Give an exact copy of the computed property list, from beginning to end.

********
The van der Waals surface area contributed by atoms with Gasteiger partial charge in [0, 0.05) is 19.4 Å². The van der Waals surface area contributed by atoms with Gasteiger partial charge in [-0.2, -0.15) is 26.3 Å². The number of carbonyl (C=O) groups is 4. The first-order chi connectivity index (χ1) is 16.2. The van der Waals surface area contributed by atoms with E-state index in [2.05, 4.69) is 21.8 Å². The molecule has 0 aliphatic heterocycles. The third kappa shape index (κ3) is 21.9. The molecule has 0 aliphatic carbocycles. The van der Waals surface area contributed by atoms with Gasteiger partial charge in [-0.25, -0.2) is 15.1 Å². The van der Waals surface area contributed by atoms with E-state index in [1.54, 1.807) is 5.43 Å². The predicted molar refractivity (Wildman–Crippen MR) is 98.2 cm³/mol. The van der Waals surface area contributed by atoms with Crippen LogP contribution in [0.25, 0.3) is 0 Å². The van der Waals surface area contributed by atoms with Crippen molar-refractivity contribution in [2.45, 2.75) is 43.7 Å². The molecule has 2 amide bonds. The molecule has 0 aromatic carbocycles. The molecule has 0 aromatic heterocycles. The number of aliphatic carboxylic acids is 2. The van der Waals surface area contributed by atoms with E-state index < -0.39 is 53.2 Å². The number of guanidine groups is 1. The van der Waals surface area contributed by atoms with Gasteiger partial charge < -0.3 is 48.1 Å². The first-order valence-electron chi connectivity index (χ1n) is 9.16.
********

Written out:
The van der Waals surface area contributed by atoms with Gasteiger partial charge in [0, 0.05) is 19.4 Å². The van der Waals surface area contributed by atoms with Gasteiger partial charge in [-0.2, -0.15) is 26.3 Å². The number of carbonyl (C=O) groups is 4. The first-order chi connectivity index (χ1) is 16.2. The van der Waals surface area contributed by atoms with E-state index in [2.05, 4.69) is 21.8 Å². The molecule has 0 aliphatic heterocycles. The third kappa shape index (κ3) is 21.9. The molecule has 0 aliphatic carbocycles. The van der Waals surface area contributed by atoms with Gasteiger partial charge in [-0.25, -0.2) is 15.1 Å². The van der Waals surface area contributed by atoms with E-state index in [1.54, 1.807) is 5.43 Å². The predicted molar refractivity (Wildman–Crippen MR) is 98.2 cm³/mol. The van der Waals surface area contributed by atoms with Crippen LogP contribution in [0.25, 0.3) is 0 Å². The van der Waals surface area contributed by atoms with Crippen molar-refractivity contribution in [2.45, 2.75) is 43.7 Å². The molecule has 2 amide bonds. The molecule has 0 aromatic carbocycles. The molecule has 0 aromatic heterocycles. The number of aliphatic carboxylic acids is 2. The van der Waals surface area contributed by atoms with E-state index < -0.39 is 53.2 Å². The number of guanidine groups is 1. The van der Waals surface area contributed by atoms with Gasteiger partial charge < -0.3 is 48.1 Å². The first-order valence-electron chi connectivity index (χ1n) is 9.16.